Published: April 18, 2017
Review And Onsite Photos By Rick Russack, Photos Courtesy of John McInnis Auctioneers
AMESBURY, MASS. – John McInnis’s three-day spring estates auction, March 24-26, was a collection of collections. There were more than 25 cameras, including several Leicas, about 15 china and bisque dolls, some 70 lots of gold and silver coins, 75-plus pairs of coach and carriage lamps, dozens of lots of sleigh and harness bells, coaching prints and books – and that was just the first day.
The second day had about 35 lots of reverse paintings on glass, most with more than one example and 20-plus lots of silhouettes, again, most with more than one example. Also offered were a collection of bride’s boxes, Arthur Rackham first editions, numerous folk paintings, academic paintings, silver, clocks, American furniture and more. The third day included Asian items, Continental ceramics, European furniture and paintings, silver, jewelry, art glass, original renderings of jewelry designs by Edward Oakes and still more. All in all, about 1,400 lots were sold for a total $1.15 million. All but one of the major items sold. It was the kind of a sale where everyone went home happy – collectors, dealers, the auctioneer and the consignors.
McInnis was confident that he had a winner in the John Bailey Revolutionary War sword and he knew he had estimated it aggressively. His judgment was correct as a happy collector, who had come just for the sword, took it home, paying $102,000. The sword had been made by John Bailey, a silversmith and cutler who worked in New York City, but left in the early years of the war. Bailey made swords for Revolutionary War officers, including George Washington. That sword is now in the Smithsonian and another is owned by the Metropolitan Museum of Art.
The example in this sale, with Bailey’s distinctive lion head pommel, protruding snout and rows of exposed teeth, had belonged to Francis Dana, and remained in his family until being sold at this sale. The sword, dated 1777, was in fine condition, signed by the maker, engraved with Dana’s name and included most of its original leather scabbard, which was also signed.
Dana was an early member of the Sons of Liberty, a member of the Continental Congress, a signer of the Articles of Confederation, ambassador to Russia, assisted Washington with writing a plan to reorganize the Colonial army and served in diplomatic posts in Great Britain during the war and with John Adams negotiating the Treaty of Paris, ending the war. His list of postwar accomplishments is long and his descendants were noted authors.
This fully marked sword was considered by many to be the finest surviving example and the one with the most impeccable provenance. McInnis said that he got the consignment as a result of an estate appraisal. The consignment included other articles belonging to Dana, including bookplates engraved by silversmith Nathaniel Hurd. The bookplates were sold in lots of ten, most lots bringing a reasonable $330. A dealer in the room said that he had sold Hurd bookplates for as much as $500 each.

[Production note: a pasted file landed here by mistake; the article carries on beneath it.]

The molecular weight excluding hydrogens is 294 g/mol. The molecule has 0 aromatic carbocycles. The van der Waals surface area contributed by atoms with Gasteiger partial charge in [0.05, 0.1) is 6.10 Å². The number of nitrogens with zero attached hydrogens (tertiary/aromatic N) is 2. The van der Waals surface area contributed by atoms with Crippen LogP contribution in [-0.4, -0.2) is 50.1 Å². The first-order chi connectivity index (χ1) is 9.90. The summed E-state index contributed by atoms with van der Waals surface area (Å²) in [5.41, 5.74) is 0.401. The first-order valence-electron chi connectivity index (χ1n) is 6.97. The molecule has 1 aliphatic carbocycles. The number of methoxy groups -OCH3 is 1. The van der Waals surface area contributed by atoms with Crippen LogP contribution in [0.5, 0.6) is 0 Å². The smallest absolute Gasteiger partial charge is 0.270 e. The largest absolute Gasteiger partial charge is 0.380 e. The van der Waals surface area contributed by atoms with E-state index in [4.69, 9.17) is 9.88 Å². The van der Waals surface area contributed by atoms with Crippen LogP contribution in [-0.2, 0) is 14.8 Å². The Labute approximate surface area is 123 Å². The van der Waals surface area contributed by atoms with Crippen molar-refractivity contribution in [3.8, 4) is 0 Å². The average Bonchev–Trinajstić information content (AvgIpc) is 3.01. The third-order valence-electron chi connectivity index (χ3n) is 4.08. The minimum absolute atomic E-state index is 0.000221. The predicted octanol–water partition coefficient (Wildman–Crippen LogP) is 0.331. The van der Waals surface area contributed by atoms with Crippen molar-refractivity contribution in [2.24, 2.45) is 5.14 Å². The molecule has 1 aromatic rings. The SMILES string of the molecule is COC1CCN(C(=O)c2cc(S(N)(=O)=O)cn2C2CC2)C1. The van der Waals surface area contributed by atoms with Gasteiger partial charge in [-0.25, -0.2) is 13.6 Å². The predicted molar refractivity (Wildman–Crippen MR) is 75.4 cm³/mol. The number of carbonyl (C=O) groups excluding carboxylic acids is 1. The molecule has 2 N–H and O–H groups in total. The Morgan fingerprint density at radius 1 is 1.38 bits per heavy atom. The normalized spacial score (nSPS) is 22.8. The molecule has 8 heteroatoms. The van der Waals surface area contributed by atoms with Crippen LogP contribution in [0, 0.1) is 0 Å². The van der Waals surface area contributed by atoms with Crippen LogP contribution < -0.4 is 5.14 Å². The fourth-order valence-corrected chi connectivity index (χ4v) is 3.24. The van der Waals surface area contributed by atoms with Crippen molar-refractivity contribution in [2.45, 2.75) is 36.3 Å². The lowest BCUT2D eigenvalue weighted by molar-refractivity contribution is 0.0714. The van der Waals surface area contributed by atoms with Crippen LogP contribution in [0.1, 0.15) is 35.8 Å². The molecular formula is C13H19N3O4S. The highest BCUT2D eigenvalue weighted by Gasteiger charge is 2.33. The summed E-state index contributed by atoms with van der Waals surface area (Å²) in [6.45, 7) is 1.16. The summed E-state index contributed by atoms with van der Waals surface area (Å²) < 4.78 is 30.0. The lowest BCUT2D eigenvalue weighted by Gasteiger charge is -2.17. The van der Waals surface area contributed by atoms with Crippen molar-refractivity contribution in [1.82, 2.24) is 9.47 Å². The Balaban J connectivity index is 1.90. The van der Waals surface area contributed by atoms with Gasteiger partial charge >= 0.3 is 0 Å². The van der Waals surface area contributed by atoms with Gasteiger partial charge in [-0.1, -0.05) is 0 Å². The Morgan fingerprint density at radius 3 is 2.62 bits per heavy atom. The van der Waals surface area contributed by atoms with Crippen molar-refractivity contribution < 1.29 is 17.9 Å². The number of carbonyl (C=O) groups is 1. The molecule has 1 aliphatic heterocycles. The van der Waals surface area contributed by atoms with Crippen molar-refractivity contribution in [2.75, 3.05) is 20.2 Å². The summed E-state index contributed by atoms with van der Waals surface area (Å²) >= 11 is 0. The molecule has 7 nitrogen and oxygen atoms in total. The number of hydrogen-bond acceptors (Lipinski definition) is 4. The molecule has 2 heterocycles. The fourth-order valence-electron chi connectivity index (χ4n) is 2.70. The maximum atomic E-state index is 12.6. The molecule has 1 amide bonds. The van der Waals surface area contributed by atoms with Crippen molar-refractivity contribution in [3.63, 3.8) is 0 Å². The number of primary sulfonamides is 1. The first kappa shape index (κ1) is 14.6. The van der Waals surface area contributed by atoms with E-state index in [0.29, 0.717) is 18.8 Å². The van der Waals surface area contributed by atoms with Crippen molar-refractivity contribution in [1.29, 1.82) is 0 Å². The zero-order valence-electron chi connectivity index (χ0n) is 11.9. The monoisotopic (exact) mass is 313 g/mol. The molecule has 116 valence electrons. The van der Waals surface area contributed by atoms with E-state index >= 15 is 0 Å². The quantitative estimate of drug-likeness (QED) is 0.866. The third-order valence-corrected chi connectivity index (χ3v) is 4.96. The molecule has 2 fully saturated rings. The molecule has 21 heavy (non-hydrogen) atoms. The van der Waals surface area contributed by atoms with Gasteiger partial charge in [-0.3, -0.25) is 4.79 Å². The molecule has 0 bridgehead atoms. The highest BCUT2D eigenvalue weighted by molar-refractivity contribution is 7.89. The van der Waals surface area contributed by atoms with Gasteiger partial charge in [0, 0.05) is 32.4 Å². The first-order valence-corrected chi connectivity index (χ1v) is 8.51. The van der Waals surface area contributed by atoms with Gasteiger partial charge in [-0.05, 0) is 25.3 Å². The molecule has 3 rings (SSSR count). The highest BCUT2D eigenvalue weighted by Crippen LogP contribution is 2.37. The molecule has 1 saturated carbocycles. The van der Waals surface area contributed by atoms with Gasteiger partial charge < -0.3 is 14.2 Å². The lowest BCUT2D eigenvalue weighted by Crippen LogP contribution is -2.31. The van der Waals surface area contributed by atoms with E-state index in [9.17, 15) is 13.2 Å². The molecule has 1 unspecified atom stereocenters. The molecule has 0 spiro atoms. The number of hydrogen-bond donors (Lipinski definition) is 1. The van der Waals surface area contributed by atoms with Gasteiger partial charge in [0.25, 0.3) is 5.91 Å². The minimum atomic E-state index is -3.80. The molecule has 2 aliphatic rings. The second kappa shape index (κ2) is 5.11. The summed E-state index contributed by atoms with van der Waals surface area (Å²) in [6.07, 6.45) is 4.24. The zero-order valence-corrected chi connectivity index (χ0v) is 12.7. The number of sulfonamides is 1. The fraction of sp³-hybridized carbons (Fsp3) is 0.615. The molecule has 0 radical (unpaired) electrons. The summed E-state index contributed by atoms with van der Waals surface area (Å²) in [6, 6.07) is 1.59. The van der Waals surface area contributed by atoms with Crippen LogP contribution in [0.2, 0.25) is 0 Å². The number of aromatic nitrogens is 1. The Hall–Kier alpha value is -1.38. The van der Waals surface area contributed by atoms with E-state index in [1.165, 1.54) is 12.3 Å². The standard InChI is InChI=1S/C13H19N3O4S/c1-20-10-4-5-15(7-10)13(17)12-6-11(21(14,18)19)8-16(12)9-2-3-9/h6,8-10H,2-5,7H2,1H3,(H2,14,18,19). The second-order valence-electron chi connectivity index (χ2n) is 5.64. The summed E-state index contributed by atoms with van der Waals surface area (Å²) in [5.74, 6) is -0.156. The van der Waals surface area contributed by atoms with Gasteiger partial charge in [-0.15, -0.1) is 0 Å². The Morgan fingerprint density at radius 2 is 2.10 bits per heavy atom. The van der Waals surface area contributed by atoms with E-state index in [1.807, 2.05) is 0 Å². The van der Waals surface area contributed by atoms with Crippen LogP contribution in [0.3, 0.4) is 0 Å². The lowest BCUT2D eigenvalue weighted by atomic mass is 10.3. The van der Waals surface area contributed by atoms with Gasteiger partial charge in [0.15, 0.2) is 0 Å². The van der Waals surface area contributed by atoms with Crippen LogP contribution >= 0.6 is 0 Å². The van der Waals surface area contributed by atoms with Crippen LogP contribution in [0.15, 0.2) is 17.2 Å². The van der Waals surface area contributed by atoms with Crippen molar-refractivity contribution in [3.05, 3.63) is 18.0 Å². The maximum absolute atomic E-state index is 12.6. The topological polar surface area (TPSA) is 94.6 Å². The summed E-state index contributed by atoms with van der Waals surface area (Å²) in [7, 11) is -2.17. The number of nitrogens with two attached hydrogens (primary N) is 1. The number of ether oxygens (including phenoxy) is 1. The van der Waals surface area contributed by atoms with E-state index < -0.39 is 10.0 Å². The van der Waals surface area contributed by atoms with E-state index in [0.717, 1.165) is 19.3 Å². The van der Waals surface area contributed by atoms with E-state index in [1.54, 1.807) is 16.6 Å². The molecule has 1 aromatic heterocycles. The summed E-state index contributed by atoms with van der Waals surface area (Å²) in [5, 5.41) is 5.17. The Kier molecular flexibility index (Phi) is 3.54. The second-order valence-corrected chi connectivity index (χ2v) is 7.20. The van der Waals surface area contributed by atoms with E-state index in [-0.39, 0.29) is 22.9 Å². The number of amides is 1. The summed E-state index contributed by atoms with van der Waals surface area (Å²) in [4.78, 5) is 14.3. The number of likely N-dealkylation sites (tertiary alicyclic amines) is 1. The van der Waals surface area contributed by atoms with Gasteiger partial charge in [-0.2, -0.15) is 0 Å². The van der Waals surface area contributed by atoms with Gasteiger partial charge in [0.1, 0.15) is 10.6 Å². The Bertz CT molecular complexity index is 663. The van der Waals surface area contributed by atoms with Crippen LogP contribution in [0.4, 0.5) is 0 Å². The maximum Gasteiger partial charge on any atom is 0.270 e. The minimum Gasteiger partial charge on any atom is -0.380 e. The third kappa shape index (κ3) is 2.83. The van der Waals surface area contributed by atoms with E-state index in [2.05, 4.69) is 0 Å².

While on the subject of swords, McInnis sold another important one that was purchased by the USS Constitution Museum in the Charlestown Navy Yard, which is part of the Boston National Historical Park. It had belonged to Captain William Bainbridge, commander of the USS Constitution during the War of 1812 and later commander of the Charlestown Naval Yard. He also was active in battles with the Barbary pirates. Bainbridge’s sword, along with family letters, daguerreotypes and other belongings, sold for $8,400.
McInnis started the sale Friday evening with collections of cameras, German dolls, coins and a large coaching collection of carriage lamps, sleigh and other bells, coaching prints and books. The highlight among cameras was a Leica R4 camera body with Leitz Leica lenses and accessories that brought $1,320. A Leica 111G camera in a case with seven Leica lenses and accessories sold for $1,200. Most of the dolls sold under $200.
A collection of coach lamps and related items provided good buys for those interested. The approximately 75 pairs of lamps mostly sold for $75-$150 each, but a 22-inch pair by Cunningham earned $1,080 and a 26-inch pair with fancy candle font, made in Amesbury by Atwood Brothers, reached $570. The coaching prints, related books and large quantity of bells were not expensive.
Several coin dealers were present for the coins and they competed with phone and internet bidders. Selling for more than three times its estimate was a 1921-D walking Liberty half dollar, which realized $18,000. At least eight bidders competed for it. Competition was also strong for an 1876CC seated Liberty half dollar, which reached $5,100, also over estimate. McInnis did not publish grading, but his estimates were conservative and buyers made their own decisions. Gold coins were topped by a 1915 Indian head gold dollar at $1,920.